Project description:The process of cancer immunoediting generates a repertoire of cancer cells that can persist in immune-competent hosts. In its most complex form, this process begins with the elimination of highly immunogenic unedited tumor cells followed by the escape of less immunogenic edited cells. Although edited tumors can release immunosuppressive factors, it is unknown whether unedited tumors produce cytokines that enhance antitumor function. Utilizing gene microarray analysis, we found the cytokine interleukin 17D (IL-17D) was highly expressed in certain unedited tumors but not in edited mouse tumor cell lines. Moreover, forced expression of IL-17D in edited tumor cells induced rejection by stimulating MCP-1 production from tumor endothelial cells, leading to the recruitment of natural killer (NK) cells. NK cells promoted M1 macrophage development and adaptive immune responses. IL-17D expression was also decreased in certain high-grade and metastatic human tumors, suggesting that it can be targeted for tumor immune therapy.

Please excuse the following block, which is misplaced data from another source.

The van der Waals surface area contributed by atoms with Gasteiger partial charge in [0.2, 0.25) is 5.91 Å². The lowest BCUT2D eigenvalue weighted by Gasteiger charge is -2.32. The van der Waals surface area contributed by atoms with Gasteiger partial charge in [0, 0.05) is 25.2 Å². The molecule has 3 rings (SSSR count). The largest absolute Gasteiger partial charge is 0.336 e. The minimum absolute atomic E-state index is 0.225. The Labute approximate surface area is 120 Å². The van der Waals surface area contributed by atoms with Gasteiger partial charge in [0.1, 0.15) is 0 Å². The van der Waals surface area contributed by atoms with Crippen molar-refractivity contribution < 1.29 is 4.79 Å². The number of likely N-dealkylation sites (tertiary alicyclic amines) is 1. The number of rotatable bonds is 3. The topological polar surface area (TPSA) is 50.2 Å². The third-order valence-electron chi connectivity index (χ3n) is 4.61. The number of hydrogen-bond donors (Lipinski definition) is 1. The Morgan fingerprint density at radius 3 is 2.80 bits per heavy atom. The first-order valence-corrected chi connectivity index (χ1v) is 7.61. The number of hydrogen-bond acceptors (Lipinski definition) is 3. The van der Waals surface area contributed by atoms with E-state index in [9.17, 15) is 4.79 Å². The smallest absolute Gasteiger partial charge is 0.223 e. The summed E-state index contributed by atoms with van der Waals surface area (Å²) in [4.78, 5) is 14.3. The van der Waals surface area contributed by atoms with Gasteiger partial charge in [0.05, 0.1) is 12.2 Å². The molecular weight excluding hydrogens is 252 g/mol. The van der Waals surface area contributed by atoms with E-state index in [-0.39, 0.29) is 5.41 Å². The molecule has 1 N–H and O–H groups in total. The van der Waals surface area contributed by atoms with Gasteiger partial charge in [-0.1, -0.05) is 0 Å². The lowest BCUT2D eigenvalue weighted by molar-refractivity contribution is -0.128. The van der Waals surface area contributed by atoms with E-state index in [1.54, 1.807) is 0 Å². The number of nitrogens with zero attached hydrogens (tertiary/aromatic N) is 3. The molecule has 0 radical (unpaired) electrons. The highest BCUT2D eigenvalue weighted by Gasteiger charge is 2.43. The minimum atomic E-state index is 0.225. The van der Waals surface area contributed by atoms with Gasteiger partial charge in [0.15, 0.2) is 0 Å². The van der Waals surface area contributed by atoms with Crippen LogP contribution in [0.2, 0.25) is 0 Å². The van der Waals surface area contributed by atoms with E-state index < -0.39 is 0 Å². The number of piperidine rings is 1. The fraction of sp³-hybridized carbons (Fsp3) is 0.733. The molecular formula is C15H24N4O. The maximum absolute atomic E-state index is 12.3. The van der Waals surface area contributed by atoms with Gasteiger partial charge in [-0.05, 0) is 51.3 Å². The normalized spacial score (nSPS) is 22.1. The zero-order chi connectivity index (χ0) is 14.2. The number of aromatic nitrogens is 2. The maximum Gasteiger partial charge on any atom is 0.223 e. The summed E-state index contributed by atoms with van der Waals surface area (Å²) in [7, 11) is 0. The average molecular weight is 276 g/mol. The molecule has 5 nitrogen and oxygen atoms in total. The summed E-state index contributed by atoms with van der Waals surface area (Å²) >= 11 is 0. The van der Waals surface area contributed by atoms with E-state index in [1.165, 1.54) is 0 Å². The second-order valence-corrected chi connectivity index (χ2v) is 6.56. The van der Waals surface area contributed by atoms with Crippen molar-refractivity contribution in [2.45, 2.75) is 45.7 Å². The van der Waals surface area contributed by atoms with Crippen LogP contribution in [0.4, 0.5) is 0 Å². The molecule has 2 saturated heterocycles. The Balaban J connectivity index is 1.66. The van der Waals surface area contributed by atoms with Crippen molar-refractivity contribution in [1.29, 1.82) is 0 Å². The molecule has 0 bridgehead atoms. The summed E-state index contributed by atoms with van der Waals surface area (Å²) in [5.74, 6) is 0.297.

Project description:Natural killer (NK) cells expressing chimeric antigen receptors (CARs) are a promising anticancer immunotherapy, leveraging both innate NK cell antitumor activity and target-specific cytotoxicity. Inducible MyD88/CD40 (iMC) is a potent, rimiducid-regulated protein switch that has been deployed previously as a T-cell activator to enhance proliferation and persistence of CAR-modified T cells. In this study, iMC was extended to CAR-NK cells to enhance their growth and augment cytotoxicity against tumor cells. iMC-activated NK cells substantially increased cytokine and chemokine secretion and displayed higher levels of perforin and granzyme B degranulation. In addition, iMC activation could be coupled with ectopic interleukin-15 (IL-15) to further enhance NK cell proliferation. When coexpressed with a target-specific CAR (CD123 or BCMA), this IL-15/iMC system showed further augmented antitumor activity through enhanced CAR-NK cell expansion and cytolytic activity. To protect against potential toxicity from engineered NK cells, an orthogonal rapamycin-regulated Caspase-9 (iRC9) was included in a 4-gene, dual-switch platform. After infusion of dual-switch NK cells, pharmacologic iRC9 dimerization led to rapid elimination of a majority of expanded transduced NK cells. Thus, CAR-NK cells utilizing dual molecular switches provide an innovative and effective approach to cancer immunotherapy with controlled specificity, efficacy, and safety.